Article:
So much of the dominant queer/trans narrative is dominated by a particular form of ageism that is distinctly raced, gendered and classed.
We are permitted spaces to talk about “how hard it was for us to grow up,” but there’s this assumption that we were somehow supposed to “move on” from this foundational violence of our youth. “It Gets Better” is not just a suggestion, it’s a mandate. Our citizenship in queer life is contingent on it. If we do not assimilate into compulsory pride and hope then we are literally disinvited to the party. If we do not just locate institutional violence in the family and not also the Stage then we are not eligible for the movement.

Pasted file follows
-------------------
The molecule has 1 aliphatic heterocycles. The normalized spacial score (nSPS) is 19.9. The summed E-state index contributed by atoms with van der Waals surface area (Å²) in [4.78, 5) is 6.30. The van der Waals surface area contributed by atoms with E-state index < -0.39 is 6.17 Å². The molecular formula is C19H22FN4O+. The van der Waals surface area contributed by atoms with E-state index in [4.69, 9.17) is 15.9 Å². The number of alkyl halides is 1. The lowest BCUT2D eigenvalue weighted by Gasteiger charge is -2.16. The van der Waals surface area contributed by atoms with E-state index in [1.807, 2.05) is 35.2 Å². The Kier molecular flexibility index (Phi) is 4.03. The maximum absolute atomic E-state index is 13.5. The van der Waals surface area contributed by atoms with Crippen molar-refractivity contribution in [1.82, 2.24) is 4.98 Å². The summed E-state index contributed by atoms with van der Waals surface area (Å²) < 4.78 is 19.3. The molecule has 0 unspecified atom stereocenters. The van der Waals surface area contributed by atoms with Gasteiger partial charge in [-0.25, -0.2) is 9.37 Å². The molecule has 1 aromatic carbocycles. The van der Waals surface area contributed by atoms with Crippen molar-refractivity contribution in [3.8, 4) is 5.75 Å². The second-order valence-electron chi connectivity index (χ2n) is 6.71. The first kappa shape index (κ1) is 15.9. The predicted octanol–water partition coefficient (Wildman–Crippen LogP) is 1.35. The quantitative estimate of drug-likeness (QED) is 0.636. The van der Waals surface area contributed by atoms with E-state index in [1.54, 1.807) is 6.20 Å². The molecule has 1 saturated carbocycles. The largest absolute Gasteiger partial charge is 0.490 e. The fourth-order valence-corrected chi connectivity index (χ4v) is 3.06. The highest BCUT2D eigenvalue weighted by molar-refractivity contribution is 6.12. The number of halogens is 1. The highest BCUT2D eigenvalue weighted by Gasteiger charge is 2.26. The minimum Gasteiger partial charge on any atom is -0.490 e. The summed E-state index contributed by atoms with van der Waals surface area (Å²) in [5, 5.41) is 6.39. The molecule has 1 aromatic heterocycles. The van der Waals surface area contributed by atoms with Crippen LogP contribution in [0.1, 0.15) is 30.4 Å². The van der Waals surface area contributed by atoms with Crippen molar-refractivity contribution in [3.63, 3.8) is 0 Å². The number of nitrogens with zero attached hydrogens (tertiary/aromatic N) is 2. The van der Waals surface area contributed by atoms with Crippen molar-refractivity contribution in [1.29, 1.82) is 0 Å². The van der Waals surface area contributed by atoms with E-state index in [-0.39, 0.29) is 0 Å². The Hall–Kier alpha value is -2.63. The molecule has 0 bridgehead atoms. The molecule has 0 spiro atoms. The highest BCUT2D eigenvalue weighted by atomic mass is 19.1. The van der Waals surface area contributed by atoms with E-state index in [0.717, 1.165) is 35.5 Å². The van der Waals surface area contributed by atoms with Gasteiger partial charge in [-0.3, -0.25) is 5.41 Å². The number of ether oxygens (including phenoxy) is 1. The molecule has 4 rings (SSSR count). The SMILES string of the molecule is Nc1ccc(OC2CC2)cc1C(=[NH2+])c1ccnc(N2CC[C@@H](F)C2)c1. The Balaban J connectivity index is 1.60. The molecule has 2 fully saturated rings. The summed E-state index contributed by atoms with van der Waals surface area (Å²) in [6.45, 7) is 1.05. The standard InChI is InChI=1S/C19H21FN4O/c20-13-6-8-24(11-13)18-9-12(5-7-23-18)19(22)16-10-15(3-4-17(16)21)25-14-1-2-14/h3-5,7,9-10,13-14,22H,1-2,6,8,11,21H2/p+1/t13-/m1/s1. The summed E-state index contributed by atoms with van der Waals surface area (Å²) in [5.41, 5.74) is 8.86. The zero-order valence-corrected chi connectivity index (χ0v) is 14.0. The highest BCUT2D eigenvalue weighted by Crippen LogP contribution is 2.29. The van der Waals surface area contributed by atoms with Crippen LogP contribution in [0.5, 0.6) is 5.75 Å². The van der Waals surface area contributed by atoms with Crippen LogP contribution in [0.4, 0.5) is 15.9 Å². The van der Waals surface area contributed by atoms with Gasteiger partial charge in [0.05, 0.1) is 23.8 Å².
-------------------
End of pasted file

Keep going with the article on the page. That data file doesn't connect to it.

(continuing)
Queer and trans adults aren’t imagined as worthy subjects of violence. If they say their bodies are still under attack then they are imagined as some sort of failure. The burden of progress is assigned to the individual to find a way out of violence, not the system to stop being violent. There is this assumption that it’s possible to find spaces that aren’t violent — a luxury only afforded to those with power. And in this way queer and trans politics totally regurgitates the dominant frame of neoliberalism which is symbolically and financially invested in locating blame and agency in individuals rather than structures.